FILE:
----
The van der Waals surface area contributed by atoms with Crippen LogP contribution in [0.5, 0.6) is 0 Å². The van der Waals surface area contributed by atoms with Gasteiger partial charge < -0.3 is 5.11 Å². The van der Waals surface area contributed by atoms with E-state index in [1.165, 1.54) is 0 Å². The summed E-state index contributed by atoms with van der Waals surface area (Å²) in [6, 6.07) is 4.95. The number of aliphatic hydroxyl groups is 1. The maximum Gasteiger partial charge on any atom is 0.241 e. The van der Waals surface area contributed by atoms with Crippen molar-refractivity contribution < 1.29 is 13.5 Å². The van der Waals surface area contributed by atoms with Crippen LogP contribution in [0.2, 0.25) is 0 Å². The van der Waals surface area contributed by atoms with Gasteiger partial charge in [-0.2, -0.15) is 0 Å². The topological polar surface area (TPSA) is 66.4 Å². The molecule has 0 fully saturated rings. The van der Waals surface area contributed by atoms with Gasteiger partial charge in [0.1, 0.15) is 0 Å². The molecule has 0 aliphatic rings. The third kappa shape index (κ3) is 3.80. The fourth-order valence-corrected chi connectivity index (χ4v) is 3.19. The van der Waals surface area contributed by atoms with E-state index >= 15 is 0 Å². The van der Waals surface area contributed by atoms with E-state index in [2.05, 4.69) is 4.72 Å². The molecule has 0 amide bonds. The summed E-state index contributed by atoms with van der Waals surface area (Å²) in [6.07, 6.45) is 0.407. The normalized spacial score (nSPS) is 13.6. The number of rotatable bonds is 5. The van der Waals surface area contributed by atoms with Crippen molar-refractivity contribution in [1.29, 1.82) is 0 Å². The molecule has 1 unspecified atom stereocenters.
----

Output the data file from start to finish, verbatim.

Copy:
The van der Waals surface area contributed by atoms with Crippen LogP contribution in [0.5, 0.6) is 0 Å². The van der Waals surface area contributed by atoms with Gasteiger partial charge < -0.3 is 5.11 Å². The van der Waals surface area contributed by atoms with E-state index in [1.165, 1.54) is 0 Å². The summed E-state index contributed by atoms with van der Waals surface area (Å²) in [6, 6.07) is 4.95. The number of aliphatic hydroxyl groups is 1. The maximum Gasteiger partial charge on any atom is 0.241 e. The van der Waals surface area contributed by atoms with Crippen molar-refractivity contribution < 1.29 is 13.5 Å². The van der Waals surface area contributed by atoms with Crippen LogP contribution in [0.2, 0.25) is 0 Å². The van der Waals surface area contributed by atoms with Gasteiger partial charge in [-0.2, -0.15) is 0 Å². The topological polar surface area (TPSA) is 66.4 Å². The molecule has 0 fully saturated rings. The van der Waals surface area contributed by atoms with Gasteiger partial charge in [0.1, 0.15) is 0 Å². The molecule has 0 aliphatic rings. The third kappa shape index (κ3) is 3.80. The fourth-order valence-corrected chi connectivity index (χ4v) is 3.19. The van der Waals surface area contributed by atoms with E-state index >= 15 is 0 Å². The van der Waals surface area contributed by atoms with E-state index in [2.05, 4.69) is 4.72 Å². The molecule has 0 amide bonds. The summed E-state index contributed by atoms with van der Waals surface area (Å²) in [6.07, 6.45) is 0.407. The normalized spacial score (nSPS) is 13.6. The number of rotatable bonds is 5. The van der Waals surface area contributed by atoms with Crippen molar-refractivity contribution in [1.29, 1.82) is 0 Å². The molecule has 1 unspecified atom stereocenters.